13 Jan Accountability (Slight Return)
Julian’s reply is informative but I think he is overstating my point and actually misses the core of my argument. In the end, I think we mean different things when we use the term “accountability.”
He writes that I “concede there are all sorts of problems with international institutions, but then suggests that the United States doesn’t really have all that much credibility when it criticizes those institutions due to the United States’ various sins — Chris describes it as a ‘lack of accountability.'”
Julian is only half-right here; I do agree that there are all sorts of problems with international institutions, as there are all sorts of problems with the US and other national governments. I do not think that the US lacks credibility in criticizing the problems in the UN; the main issue as I see it is that the US is enthusiastic about international regimes of accountability (investor-state dispute resolution; war crimes tribunals) when they have little or no chance of applying to the US itself and we seem to lose our zeal for these institutions when they begin to question US attitudes.
This is the central issue–whether the US acts as international law is something that other countries need to worry about but not the US itself.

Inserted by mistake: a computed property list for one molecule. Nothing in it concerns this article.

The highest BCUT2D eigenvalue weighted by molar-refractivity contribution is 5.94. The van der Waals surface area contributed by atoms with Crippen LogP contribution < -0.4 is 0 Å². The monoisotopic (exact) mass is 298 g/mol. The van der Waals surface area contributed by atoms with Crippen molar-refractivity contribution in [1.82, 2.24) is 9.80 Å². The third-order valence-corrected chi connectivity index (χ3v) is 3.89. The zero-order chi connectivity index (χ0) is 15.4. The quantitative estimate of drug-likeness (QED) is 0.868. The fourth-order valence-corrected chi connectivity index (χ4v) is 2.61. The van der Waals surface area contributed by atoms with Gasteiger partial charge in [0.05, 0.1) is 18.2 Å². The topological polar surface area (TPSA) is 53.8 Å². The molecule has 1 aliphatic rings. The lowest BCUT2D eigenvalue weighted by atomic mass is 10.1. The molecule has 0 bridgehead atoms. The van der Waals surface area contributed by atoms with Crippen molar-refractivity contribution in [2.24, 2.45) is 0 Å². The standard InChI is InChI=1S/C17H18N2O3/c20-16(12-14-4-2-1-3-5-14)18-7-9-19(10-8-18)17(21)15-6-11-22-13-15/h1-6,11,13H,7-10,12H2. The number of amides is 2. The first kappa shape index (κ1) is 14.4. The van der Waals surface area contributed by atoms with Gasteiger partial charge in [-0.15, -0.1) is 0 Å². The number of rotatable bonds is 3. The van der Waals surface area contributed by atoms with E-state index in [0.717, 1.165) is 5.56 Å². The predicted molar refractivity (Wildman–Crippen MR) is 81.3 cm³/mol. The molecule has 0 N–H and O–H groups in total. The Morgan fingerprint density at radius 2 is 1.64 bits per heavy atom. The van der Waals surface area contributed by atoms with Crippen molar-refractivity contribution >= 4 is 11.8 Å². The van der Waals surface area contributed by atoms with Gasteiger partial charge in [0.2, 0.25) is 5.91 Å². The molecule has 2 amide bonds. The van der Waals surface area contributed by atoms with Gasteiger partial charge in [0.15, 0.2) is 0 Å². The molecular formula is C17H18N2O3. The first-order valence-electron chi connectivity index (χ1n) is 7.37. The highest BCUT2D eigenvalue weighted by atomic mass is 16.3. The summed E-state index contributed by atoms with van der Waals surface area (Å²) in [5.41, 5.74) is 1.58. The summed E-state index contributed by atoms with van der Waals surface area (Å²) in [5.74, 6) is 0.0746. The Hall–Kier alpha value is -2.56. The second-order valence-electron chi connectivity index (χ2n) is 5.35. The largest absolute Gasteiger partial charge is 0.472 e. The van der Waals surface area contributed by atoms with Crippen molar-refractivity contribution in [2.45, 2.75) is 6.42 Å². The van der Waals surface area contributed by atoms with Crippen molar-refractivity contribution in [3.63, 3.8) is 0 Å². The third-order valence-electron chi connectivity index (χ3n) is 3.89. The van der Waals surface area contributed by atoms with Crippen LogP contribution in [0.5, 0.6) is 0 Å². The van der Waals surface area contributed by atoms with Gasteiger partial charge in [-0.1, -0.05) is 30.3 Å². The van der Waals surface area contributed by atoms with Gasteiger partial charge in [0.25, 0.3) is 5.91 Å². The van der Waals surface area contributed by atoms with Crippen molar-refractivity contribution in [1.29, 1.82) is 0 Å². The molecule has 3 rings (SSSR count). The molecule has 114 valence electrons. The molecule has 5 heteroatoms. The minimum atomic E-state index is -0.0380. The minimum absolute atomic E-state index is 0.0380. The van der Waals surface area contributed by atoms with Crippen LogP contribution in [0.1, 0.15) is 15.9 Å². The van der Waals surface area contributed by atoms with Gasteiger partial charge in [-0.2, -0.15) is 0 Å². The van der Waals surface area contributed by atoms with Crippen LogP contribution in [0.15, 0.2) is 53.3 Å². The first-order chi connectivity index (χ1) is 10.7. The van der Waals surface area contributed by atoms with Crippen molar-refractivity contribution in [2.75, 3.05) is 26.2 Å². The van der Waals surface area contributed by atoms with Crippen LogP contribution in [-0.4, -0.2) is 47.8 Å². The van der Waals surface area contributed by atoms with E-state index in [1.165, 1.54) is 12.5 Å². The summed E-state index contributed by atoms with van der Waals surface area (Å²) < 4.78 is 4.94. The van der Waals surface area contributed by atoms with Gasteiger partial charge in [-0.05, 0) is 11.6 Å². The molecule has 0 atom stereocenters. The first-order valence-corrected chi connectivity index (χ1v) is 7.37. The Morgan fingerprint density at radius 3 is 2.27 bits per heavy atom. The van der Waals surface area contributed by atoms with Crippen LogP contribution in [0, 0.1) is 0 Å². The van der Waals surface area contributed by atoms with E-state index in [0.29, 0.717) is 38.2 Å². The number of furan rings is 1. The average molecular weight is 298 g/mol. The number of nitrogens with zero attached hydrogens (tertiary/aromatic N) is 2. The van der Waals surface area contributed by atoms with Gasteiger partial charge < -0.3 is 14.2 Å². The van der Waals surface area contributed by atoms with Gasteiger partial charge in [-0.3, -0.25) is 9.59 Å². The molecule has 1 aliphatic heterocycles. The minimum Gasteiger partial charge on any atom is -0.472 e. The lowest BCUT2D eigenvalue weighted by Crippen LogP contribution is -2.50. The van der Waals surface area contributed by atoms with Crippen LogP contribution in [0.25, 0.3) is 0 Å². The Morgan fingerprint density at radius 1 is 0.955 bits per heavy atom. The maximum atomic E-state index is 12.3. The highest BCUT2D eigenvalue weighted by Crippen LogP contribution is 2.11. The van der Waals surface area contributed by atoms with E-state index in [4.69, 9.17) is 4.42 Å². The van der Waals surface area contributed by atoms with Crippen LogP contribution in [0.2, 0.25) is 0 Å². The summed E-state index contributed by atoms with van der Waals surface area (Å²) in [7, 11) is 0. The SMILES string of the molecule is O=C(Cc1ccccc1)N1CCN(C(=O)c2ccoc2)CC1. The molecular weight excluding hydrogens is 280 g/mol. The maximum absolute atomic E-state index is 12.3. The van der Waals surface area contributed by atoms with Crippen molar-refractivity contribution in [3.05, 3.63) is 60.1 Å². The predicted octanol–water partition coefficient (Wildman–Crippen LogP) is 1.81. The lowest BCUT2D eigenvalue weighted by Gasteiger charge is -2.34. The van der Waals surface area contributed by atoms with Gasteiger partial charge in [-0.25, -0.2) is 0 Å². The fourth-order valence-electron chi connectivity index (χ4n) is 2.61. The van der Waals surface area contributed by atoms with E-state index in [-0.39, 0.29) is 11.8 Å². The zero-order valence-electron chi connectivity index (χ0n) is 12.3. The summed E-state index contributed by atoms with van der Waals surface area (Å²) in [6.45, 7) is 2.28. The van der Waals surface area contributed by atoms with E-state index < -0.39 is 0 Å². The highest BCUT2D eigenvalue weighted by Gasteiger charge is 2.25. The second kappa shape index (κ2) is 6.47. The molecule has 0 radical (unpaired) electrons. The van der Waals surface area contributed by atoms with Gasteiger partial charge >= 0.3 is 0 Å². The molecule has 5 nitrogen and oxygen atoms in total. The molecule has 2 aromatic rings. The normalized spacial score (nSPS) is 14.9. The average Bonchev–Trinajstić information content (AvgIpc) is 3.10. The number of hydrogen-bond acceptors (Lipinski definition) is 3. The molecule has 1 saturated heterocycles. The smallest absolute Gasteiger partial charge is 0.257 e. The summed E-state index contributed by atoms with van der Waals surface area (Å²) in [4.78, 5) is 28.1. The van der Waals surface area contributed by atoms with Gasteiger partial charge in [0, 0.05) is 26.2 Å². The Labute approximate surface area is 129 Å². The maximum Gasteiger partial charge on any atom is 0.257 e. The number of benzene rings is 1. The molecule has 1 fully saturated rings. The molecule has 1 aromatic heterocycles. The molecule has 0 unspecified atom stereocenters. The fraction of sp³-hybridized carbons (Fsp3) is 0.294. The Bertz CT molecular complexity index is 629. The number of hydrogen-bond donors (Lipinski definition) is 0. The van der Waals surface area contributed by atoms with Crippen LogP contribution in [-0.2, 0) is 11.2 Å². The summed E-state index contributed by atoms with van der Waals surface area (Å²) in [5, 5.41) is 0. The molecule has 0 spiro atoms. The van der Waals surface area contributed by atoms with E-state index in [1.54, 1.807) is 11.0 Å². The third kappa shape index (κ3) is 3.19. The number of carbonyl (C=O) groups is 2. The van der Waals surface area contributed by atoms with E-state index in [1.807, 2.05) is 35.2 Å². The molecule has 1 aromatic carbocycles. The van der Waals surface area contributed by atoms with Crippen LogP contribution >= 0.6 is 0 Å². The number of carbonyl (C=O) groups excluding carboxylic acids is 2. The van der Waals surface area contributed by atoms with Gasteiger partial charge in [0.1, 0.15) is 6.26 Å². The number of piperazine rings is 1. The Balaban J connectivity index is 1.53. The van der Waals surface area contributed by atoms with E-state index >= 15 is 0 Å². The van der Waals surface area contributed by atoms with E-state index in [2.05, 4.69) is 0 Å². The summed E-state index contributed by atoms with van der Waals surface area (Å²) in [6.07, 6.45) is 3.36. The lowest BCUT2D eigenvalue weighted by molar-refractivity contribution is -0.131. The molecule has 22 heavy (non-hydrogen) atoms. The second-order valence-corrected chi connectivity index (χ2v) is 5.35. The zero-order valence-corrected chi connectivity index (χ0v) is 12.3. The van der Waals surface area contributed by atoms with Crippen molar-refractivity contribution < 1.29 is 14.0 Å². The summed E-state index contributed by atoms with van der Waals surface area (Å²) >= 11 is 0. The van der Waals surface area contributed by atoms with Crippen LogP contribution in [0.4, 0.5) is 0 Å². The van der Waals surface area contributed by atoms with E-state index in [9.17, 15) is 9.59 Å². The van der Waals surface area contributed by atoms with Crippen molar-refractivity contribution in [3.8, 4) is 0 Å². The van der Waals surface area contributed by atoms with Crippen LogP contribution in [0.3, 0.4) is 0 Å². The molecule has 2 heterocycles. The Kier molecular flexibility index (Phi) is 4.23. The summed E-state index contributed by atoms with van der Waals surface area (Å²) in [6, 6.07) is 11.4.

But, Julian replies, the US is subject to accountability, primarily to “its own voters, its own media elite, foreign countries, etc.” This, I think, highlights what may be the key difference between Julian’s argument and mine. If we take international law seriously, then it is something that gives rise, in its various forms, to obligations between the U.S. and foriegn countries, foriegn nationals, international organizations, etc. Simply hoping that domestic voters and domestic “media elite” (whatever that is) will hold the U.S. accountable is not enough. The rights-holders (foreign countries or nationals) should have a means to actually hold us accountable for the legal obligations that we have undertaken. After all, we demand that from other countries who sign various treaties with us such as Bilateral Investment Treaties. Hoping that voters and the media will do the job is not the rule of law; that is simply hoping that political pressure will suffice.
But what about foreign countries, as Julian says, can’t they hold us accountable? And I ask, what do you mean by accountable? Simply making a speech before the UN General Assembly? I think accountability under the rule of law goes farther than that. It means if you have undertaken a legal obligation that provides a remedy to the rights-holder, then you respect that regime when you are the defendant as well as when you are the plaintiff.
Perhaps, at the heart of this, Julian and I aren’t defining accountability the same way. While I have great faith in the American political process to provide political accountability of US leaders to American voters, I think international law is about providing legal accountability of the US to those foreign states and nationals with whom we have decided to create a legal obligation. Different issues needing different methods of accountability.
And, at the end of the day, the US and its nationals have been zealous in prosecuting their rights via these fora. I simply say we sould not be surprised and offended when we may be called in to defend our own actions. After all, nobody forced us to sign these treaties.